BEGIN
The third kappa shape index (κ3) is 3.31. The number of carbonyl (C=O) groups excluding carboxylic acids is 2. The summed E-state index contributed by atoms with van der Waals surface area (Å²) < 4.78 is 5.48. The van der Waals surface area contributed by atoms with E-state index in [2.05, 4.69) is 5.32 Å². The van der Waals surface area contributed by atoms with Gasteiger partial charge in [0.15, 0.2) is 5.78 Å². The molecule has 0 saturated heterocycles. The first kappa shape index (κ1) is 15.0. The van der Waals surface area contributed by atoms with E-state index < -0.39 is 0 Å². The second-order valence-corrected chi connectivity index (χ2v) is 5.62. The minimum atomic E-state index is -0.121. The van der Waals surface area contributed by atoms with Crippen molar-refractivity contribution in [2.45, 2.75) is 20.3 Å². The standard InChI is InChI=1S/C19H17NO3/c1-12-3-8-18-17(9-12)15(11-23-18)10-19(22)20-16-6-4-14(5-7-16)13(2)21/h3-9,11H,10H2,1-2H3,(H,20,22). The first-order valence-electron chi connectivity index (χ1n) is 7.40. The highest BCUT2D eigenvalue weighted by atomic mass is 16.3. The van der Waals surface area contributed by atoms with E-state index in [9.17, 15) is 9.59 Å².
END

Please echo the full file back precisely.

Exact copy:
The third kappa shape index (κ3) is 3.31. The number of carbonyl (C=O) groups excluding carboxylic acids is 2. The summed E-state index contributed by atoms with van der Waals surface area (Å²) < 4.78 is 5.48. The van der Waals surface area contributed by atoms with E-state index in [2.05, 4.69) is 5.32 Å². The van der Waals surface area contributed by atoms with Gasteiger partial charge in [0.15, 0.2) is 5.78 Å². The molecule has 0 saturated heterocycles. The first kappa shape index (κ1) is 15.0. The van der Waals surface area contributed by atoms with E-state index < -0.39 is 0 Å². The second-order valence-corrected chi connectivity index (χ2v) is 5.62. The minimum atomic E-state index is -0.121. The van der Waals surface area contributed by atoms with Crippen molar-refractivity contribution in [2.45, 2.75) is 20.3 Å². The standard InChI is InChI=1S/C19H17NO3/c1-12-3-8-18-17(9-12)15(11-23-18)10-19(22)20-16-6-4-14(5-7-16)13(2)21/h3-9,11H,10H2,1-2H3,(H,20,22). The first-order valence-electron chi connectivity index (χ1n) is 7.40. The highest BCUT2D eigenvalue weighted by atomic mass is 16.3. The van der Waals surface area contributed by atoms with E-state index in [9.17, 15) is 9.59 Å².